A judge sitting on a medical malpractice case who denied for-cause challenges to six jurors did not abuse his discretion in denying the challenges, the Indiana Court of Appeals has ruled, pointing to the “substantial discretion” trial court judges have over voir dire.
A man who followed a woman by car from Valparaiso to Warsaw has lost an appeal of his conviction and sentence for stalking. The Indiana Court of Appeals rejected his right-to-travel jury instruction arguments as well as his challenge to the evidence against him.
If there are no intervening proceedings between the reading of preliminary instructions and a jury being excused for lunch, trial courts are not required to give admonishments required under Indiana Code Section 35-27-2-4(a) more than once, the Indiana Court of Appeals affirmed.
An Indianapolis man’s conviction of Class A misdemeanor resisting law enforcement will stand after an appellate court declined to reverse it over a challenged jury instruction that sought to illustrate what appellate courts have construed to constitute “force.”
A northwestern Indiana scrap-metal dealer convicted of razing a historic railroad bridge and selling the metal contends he didn’t receive a fair trial. Kenneth Morrison of Whiting is seeking a new trial following his December conviction on a charge of interstate transportation of stolen goods.
The Indiana Court of Appeals affirmed a jury’s judgment for a woman whose vehicle rear-ended another, despite the appellate panel’s acknowledgement that the trial court failed to properly instruct the jury.
Despite disproving of a jury instruction used to convict a man of felony resisting law enforcement, the Indiana Supreme Court reinstated his resisting conviction on Monday after finding the instruction error was harmless.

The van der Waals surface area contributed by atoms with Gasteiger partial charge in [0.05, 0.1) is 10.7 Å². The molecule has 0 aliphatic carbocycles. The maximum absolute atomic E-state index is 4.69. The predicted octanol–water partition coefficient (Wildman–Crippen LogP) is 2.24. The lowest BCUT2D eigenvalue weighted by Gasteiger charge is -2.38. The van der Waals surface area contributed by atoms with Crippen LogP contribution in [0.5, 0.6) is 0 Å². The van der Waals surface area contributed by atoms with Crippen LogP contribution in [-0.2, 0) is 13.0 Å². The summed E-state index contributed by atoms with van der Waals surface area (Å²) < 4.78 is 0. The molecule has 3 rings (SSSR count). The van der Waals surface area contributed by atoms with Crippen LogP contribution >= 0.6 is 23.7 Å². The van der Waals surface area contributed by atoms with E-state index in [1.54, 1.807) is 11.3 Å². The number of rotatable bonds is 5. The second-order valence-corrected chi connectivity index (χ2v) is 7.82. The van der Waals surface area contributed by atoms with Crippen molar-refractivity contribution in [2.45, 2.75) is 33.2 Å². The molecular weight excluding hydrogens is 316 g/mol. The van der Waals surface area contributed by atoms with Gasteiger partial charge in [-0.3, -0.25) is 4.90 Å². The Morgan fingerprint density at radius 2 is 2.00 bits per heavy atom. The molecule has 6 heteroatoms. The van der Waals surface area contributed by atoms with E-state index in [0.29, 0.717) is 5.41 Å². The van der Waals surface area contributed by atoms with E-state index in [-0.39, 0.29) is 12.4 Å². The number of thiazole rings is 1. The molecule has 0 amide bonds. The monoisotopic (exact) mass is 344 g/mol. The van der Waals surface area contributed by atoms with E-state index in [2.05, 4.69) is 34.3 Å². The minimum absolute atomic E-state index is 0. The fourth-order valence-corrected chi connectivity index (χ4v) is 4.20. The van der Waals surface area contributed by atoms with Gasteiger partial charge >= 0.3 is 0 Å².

The Indiana Court of Appeals affirmed the denial of a man’s tendered jury instruction after finding the defense included in the proposed instruction was not available to the defendant.
The Indiana Court of Appeals affirmed a man’s serious violent felon conviction when it found the trial court did not commit fundamental error by instructing a jury that there might be a second phase to his case.
The 7th Circuit Court of Appeals is seeking public comment on proposed revisions to criminal pattern jury instructions. Comments on the proposed changes will be accepted until Nov. 20.
Indiana Attorney General Curtis Hill is asking the nation’s highest court to reinstate the death penalty against a man convicted of killing a Madison County woman and her 4-year-old daughter, arguing the 7th Circuit Court of Appeals failed to properly defer to state court rulings when it overturned his death sentence earlier this year.
The Indiana Supreme Court granted transfer to two cases last week, including to a decision that gave a defendant the opportunity for a retrial after the Indiana Court of Appeals determined a jury instruction on “fleeing” law enforcement was fundamentally erroneous.
A man who drove to a police station in Porter County after he was hurt in a fight at a party, then apparently unconsciously drove his truck into vehicles parked outside the station, lost his appeal of his drunken-driving conviction.
The jury in the fraud trial of former Trump campaign chairman Paul Manafort ended its first day of deliberations with a series of questions to the judge, including a request to “redefine” reasonable doubt. The questions came after roughly seven hours of deliberation, delivered in a handwritten note to U.S. District Judge T.S. Ellis III. Ellis read the questions aloud to lawyers for both sides as well as Manafort before he called the jury in to give his answers.
A man injured in a LaGrange County car crash will get a second chance to make his negligence case against the driver who allegedly caused the collision after the Indiana Court of Appeals reversed judgment in favor of the allegedly negligent driver and remanded the case for a new trial.
A man convicted in a Marion County drug-related murder has lost his appeal of his conviction after the Indiana Court of Appeals determined the trial judge was not required to admonish the jury about the absence of two witnesses without a request from the parties.
A man has been convicted in shootings last year at two Indianapolis police district offices.
A man convicted of involuntary manslaughter should get a new trial because two jurors at his original trial slept during testimony, the highest court in Massachusetts said in a decision released Thursday.
Evidence in the recent Taylor Swift case involved partially deleted recordings. How did the court respond to this ESI issue?